When it comes to editorial practices, online and non-online platforms are increasingly given the same importance. Break the story online, give the analysis in print. That’s the approach taken by many B2B magazines, newspapers and even TV news programmes. But commercially, is the gap between bits and bytes still too big and are predominately print-based publishers moving too slowly?
While newspapers have been figuring out how and whether to do this, Google has built a $9.72 billion business (and that’s just in Q32011) from its self-service ad platform and Facebook makes £100 million from ads in the UK alone (according to an estimate from the IAB).
Following a similar move from Rupert Murdoch’s News International in September (via NMA, which is paywalled), GNM and others are now stopping the anachronistic and, I would argue, damaging practice of treating print and digital ad space as entirely separate forms of monetisation for unlinked teams to handle.
Here’s a chart which (sort of) shows what the Operative.One system does, including all those invoicing and processing tasks that no one looks forward to…
GNM technology director Andy Beale says in the press release (emphasis is mine): “Our legacy systems were originally built for print only with digital systems often disconnected from the main order-to-fulfillment workflows, leading to expensive manual processing overheads.”
So the Guardian has been serving online readers perfectly well for years, even though Guardian.co.uk readers generate very little revenue for the business. But digital advertisers were a second consideration after the print product. As Beale says, digital ads were considered something else entirely different to print: sales staff were dealing with one client and having to do double the work to process ads across two media. This move decreases costs and, in theory, increases revenue by allowing clients to see where the opportunities are across the business.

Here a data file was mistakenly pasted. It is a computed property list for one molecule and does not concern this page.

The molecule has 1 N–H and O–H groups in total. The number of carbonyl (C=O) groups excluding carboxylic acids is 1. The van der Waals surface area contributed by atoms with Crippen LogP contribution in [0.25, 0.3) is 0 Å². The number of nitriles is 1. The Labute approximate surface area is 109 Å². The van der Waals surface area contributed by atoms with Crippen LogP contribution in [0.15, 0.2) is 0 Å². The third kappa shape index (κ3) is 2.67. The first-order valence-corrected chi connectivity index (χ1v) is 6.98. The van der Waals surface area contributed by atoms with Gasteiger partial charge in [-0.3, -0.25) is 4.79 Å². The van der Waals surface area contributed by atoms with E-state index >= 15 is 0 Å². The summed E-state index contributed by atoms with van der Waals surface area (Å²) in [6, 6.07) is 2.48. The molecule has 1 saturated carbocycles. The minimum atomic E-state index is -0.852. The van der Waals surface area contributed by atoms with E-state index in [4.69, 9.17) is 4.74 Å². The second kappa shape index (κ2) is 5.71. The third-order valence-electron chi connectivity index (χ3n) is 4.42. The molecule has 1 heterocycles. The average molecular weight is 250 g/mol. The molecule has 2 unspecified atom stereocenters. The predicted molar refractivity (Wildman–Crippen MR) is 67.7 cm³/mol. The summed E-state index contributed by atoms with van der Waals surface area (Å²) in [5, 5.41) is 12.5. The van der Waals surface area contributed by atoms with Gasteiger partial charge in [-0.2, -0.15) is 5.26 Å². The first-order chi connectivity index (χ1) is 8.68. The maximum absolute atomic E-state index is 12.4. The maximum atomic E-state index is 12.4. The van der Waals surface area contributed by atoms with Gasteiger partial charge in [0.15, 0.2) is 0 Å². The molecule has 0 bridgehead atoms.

Product launch full steam ahead - but where's the money?
The Guardian is pioneering some truly innovative tools and gadgets to increase its engagement with readers. The API-driven @GuardianTagBot, which delivers you topic pages based on what you ask for, is powered by the Guardian’s own Open Platform and just the latest in the long line of impressive products and unique content from a mutualised media business.
This innovation was heralded this week as part of the stuff that will help The Guardian newspaper “survive the digital age”. But what seems to be lacking from many such innovations is a serious revenue model, and surely what the Guardian needs more than anything is to be profitable?
Not so fast - there is a commercial angle here, says GNM content development manager Nina Lovelace. She tell me: "TagBot was built in part to show potential commercial partners how our API can work on social platforms as well as online or mobile.
"We have other examples of how our API can help us build new digital tools, but we've picked up that several clients are interested in social media models, so it's simply another means to help them understand the utility and potential behind OpenPlatform, and particularly our tagging infrastructure."
So this is interesting. When GNM first launched its Open Platform in 2009, at the launch event I asked the team what the commercial model would be but was met with uneasy glances and a muddled answer. But Lovelace says there are specific ways to monetise it:
"We could for example build white label versions of TagBot for clients, on Twitter or other social networks. You could also add other layers of functionality to it to create new tools - for example, create a version of Google-like alerts delivered via Twitter for your favourite content keywords, e.g. latest Guardian news on your favourite football team. But just as importantly it was also built for us to test how useful our keywords are."
She says that the tagbot isn't really a "product" as such and remains an experiment. I ask whether the motivation for product launches at GNM is commercial or simply to build reach - but the answer is to do both.
"I generally work from the principle that reach and engagement are both shared commercial and editorial goals, and if you're ticking those boxes you're probably helping yourself leverage existing or discover new, business models," she says.
GNM revenue fell from £221 million to £198.2 million in the year to August 1. Digital revenue is not yet offsetting print revenue (the so-called Rusbridger cross) and more redundancies are on the way. The time for experimentation, when projects can simply be useful and don’t need to have a revenue model, is running out.
Picture is via Gigijin on Flickr, via a Creative Commons licence.